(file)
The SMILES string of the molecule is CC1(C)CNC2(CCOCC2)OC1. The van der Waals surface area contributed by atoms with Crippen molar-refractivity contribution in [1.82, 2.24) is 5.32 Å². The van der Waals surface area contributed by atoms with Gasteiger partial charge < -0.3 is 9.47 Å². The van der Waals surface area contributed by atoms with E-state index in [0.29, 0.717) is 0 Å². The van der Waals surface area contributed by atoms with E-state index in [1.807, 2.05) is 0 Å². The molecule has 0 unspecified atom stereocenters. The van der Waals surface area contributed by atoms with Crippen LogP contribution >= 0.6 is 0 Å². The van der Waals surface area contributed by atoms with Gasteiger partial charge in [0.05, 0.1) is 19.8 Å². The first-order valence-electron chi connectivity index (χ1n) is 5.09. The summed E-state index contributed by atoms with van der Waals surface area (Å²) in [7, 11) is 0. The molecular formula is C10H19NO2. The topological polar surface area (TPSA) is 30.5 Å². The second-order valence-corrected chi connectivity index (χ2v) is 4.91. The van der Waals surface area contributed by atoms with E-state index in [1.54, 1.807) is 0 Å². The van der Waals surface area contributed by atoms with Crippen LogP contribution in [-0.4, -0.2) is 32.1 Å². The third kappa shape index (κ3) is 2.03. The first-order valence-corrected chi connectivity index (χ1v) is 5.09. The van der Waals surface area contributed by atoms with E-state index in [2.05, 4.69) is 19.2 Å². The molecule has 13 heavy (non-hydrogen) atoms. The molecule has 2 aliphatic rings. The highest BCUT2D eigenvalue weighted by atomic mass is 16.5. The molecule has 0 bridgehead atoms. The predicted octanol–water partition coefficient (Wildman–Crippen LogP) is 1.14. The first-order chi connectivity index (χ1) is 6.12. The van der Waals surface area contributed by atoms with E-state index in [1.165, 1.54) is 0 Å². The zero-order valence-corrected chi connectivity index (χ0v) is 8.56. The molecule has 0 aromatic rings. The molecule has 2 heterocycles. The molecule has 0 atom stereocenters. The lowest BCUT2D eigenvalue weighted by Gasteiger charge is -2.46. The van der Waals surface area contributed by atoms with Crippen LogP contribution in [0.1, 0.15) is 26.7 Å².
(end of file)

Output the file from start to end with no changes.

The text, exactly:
The SMILES string of the molecule is CC1(C)CNC2(CCOCC2)OC1. The van der Waals surface area contributed by atoms with Crippen molar-refractivity contribution in [1.82, 2.24) is 5.32 Å². The van der Waals surface area contributed by atoms with Gasteiger partial charge < -0.3 is 9.47 Å². The van der Waals surface area contributed by atoms with E-state index in [0.29, 0.717) is 0 Å². The van der Waals surface area contributed by atoms with E-state index in [1.807, 2.05) is 0 Å². The molecule has 0 unspecified atom stereocenters. The van der Waals surface area contributed by atoms with Crippen LogP contribution >= 0.6 is 0 Å². The van der Waals surface area contributed by atoms with Gasteiger partial charge in [0.05, 0.1) is 19.8 Å². The first-order valence-electron chi connectivity index (χ1n) is 5.09. The summed E-state index contributed by atoms with van der Waals surface area (Å²) in [7, 11) is 0. The molecular formula is C10H19NO2. The topological polar surface area (TPSA) is 30.5 Å². The second-order valence-corrected chi connectivity index (χ2v) is 4.91. The van der Waals surface area contributed by atoms with E-state index in [1.54, 1.807) is 0 Å². The van der Waals surface area contributed by atoms with Crippen LogP contribution in [-0.4, -0.2) is 32.1 Å². The third kappa shape index (κ3) is 2.03. The first-order valence-corrected chi connectivity index (χ1v) is 5.09. The van der Waals surface area contributed by atoms with E-state index in [2.05, 4.69) is 19.2 Å². The molecule has 13 heavy (non-hydrogen) atoms. The molecule has 2 aliphatic rings. The highest BCUT2D eigenvalue weighted by atomic mass is 16.5. The molecule has 0 bridgehead atoms. The predicted octanol–water partition coefficient (Wildman–Crippen LogP) is 1.14. The first-order chi connectivity index (χ1) is 6.12. The van der Waals surface area contributed by atoms with E-state index in [1.165, 1.54) is 0 Å². The zero-order valence-corrected chi connectivity index (χ0v) is 8.56. The molecule has 0 aromatic rings. The molecule has 2 heterocycles. The molecule has 0 atom stereocenters. The lowest BCUT2D eigenvalue weighted by Gasteiger charge is -2.46. The van der Waals surface area contributed by atoms with Crippen LogP contribution in [0.1, 0.15) is 26.7 Å².